It is in the wake of this perspective that we can see a return to politics on the other side of the Mediterranean, a return that is to some extent a ‘first time’. It is the subject of the Arab spring that, with particular attention to Tunisia, is at the centre of this issue of ‘Oasis’. It is a theological political return that cannot be – is not able to be – a mere return to tradition. Despite the Salafites or Al-Qaeda, even the Muslim Brotherhood or an-Nahda realise that a ‘return’ is not possible. A return is not viable that completely excludes European-western modernity, the form of the modern state with its rights and freedoms. The theological-political return thus becomes the problem of the relations between politics and religion. Having discarded the Salafi way, which wants the Islamic state immediately, taking advantage of the uprisings to divide the Muslims, and the way of European laicism, two ways remain: the tactical one that instrumentally accepts the democratic order in the present conditions reserving itself the right however to heavily condition it the moment that Islamisation is accomplished from the bottom; the liberal one, which recognises the distinction between laical state and religious civil society as a fundamental point. A difference which, in the number of ‘Oasis’, is well expressed by the American model, illustrated by the Archbishop of Philadelphia Charles Chaput, and by the Lebanese model, through the figure of the civic state theorised by the Shi’ite Muhammad Mahdî Shamseddine. A less secular variant of this standpoint is the one that sets out sharî’a as source of inspiration, not strictly normative, of the legislative framework. From this point of view, the declaration made in March 2012 by Rachid Ghannouchi is important, leader of an-Nahda, the Tunisian equivalent of the Muslim Brothers, according to whom his party has not claimed the reference to sharî’a in the new Constitution.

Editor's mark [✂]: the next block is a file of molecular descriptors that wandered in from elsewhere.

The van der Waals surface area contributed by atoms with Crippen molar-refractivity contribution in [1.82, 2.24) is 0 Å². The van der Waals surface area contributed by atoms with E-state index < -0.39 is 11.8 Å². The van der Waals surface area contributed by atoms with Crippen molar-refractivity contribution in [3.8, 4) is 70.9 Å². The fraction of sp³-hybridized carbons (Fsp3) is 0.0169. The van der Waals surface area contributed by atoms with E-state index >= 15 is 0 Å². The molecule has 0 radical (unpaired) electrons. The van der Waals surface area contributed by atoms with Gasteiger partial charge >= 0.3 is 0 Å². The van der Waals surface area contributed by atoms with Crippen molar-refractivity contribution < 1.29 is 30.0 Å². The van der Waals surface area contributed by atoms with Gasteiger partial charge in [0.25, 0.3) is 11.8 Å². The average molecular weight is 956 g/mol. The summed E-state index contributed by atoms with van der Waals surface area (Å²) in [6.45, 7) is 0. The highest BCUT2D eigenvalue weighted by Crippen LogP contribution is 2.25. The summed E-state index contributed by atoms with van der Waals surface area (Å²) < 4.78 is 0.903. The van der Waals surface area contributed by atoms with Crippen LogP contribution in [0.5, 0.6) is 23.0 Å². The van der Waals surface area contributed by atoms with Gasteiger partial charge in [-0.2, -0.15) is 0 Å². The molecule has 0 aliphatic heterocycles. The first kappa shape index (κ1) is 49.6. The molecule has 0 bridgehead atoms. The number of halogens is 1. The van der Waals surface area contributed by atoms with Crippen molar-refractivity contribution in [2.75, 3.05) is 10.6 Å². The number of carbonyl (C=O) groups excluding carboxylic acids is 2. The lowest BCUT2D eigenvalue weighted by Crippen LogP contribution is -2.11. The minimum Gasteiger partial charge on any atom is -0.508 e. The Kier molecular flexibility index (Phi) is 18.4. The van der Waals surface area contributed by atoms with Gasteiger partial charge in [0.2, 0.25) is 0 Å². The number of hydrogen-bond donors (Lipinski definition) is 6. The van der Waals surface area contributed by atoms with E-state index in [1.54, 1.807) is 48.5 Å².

In this number as in the past editions ‘Oasis’ gives a significant choice of stances on this lively debate, which is at present crossing the Arab-Islamic world and not even given a mention by our media. In this way the journal offers a really precious contribution. It makes it possible to make an opening in the wall of ignorance that separates neighbouring peoples, divided by the sea and centuries-old prejudices, whose immigrants are always present among us, and also helps to understand the affinity of the issues. Us, with the crisis of democracy in which religion does not seem to have the right to have its say; them, with the attempt to reach democracy by means of religion. The return of the religious onto their scene challenges our sorry secularisation just as, in parallel, the distinction between politics and religion has a lot to say about today’s Arab spring. A distinction that has established itself in modern Europe not only against (Christian) religion, but also thanks to it. Thanks to that duality between God and Caesar, Church and State, city of God and terrestrial city which, present in the Christianity of the first centuries and than eclipsed, is found again and then recognised by the Vatican Council II. A model that entails the criticism of political theology. Which does not mean opposition, between religion and politics, but a clear distinction in such a way as to permit the relationship between democracy and religion. Rightly so ‘Oasis’ highlights the importance of the figure and work of Jacques Maritain in this reflection. The Catholic thought of the 1900s had to reject the medievalist theological-political model to open up to liberal democracy and the meeting with the modern. An analogous pathway is today required of Islam, through a hermeneutic valorisation of the liberal positions present in its long tradition.
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